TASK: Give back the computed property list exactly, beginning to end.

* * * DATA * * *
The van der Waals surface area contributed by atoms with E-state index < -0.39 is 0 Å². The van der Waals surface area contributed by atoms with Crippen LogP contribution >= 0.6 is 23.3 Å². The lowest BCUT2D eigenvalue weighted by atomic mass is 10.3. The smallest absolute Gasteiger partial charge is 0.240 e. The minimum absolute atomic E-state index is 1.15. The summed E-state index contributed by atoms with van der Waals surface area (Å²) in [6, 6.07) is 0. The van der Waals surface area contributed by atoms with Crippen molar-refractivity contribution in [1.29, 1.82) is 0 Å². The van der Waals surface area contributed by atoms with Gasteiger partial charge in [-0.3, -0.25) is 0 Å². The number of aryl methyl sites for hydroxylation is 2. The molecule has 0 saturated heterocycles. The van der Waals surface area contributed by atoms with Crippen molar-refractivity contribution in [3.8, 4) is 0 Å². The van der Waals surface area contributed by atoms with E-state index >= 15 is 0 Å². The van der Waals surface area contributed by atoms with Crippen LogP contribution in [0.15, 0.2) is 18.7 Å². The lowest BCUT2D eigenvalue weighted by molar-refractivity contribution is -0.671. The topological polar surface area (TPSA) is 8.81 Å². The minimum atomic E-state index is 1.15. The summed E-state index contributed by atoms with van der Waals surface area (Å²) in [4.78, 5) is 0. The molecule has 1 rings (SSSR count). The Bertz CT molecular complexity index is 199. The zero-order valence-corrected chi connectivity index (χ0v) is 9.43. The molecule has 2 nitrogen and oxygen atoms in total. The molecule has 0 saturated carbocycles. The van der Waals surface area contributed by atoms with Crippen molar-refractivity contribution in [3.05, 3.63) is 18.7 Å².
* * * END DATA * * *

The van der Waals surface area contributed by atoms with E-state index < -0.39 is 0 Å². The van der Waals surface area contributed by atoms with Crippen LogP contribution >= 0.6 is 23.3 Å². The lowest BCUT2D eigenvalue weighted by atomic mass is 10.3. The smallest absolute Gasteiger partial charge is 0.240 e. The minimum absolute atomic E-state index is 1.15. The summed E-state index contributed by atoms with van der Waals surface area (Å²) in [6, 6.07) is 0. The van der Waals surface area contributed by atoms with Crippen molar-refractivity contribution in [1.29, 1.82) is 0 Å². The van der Waals surface area contributed by atoms with Gasteiger partial charge in [-0.3, -0.25) is 0 Å². The number of aryl methyl sites for hydroxylation is 2. The molecule has 0 saturated heterocycles. The van der Waals surface area contributed by atoms with Crippen molar-refractivity contribution in [3.8, 4) is 0 Å². The van der Waals surface area contributed by atoms with E-state index >= 15 is 0 Å². The van der Waals surface area contributed by atoms with Crippen LogP contribution in [0.15, 0.2) is 18.7 Å². The lowest BCUT2D eigenvalue weighted by molar-refractivity contribution is -0.671. The topological polar surface area (TPSA) is 8.81 Å². The minimum atomic E-state index is 1.15. The summed E-state index contributed by atoms with van der Waals surface area (Å²) in [4.78, 5) is 0. The molecule has 1 rings (SSSR count). The Bertz CT molecular complexity index is 199. The zero-order valence-corrected chi connectivity index (χ0v) is 9.43. The molecule has 2 nitrogen and oxygen atoms in total. The molecule has 0 saturated carbocycles. The van der Waals surface area contributed by atoms with Crippen molar-refractivity contribution in [3.05, 3.63) is 18.7 Å².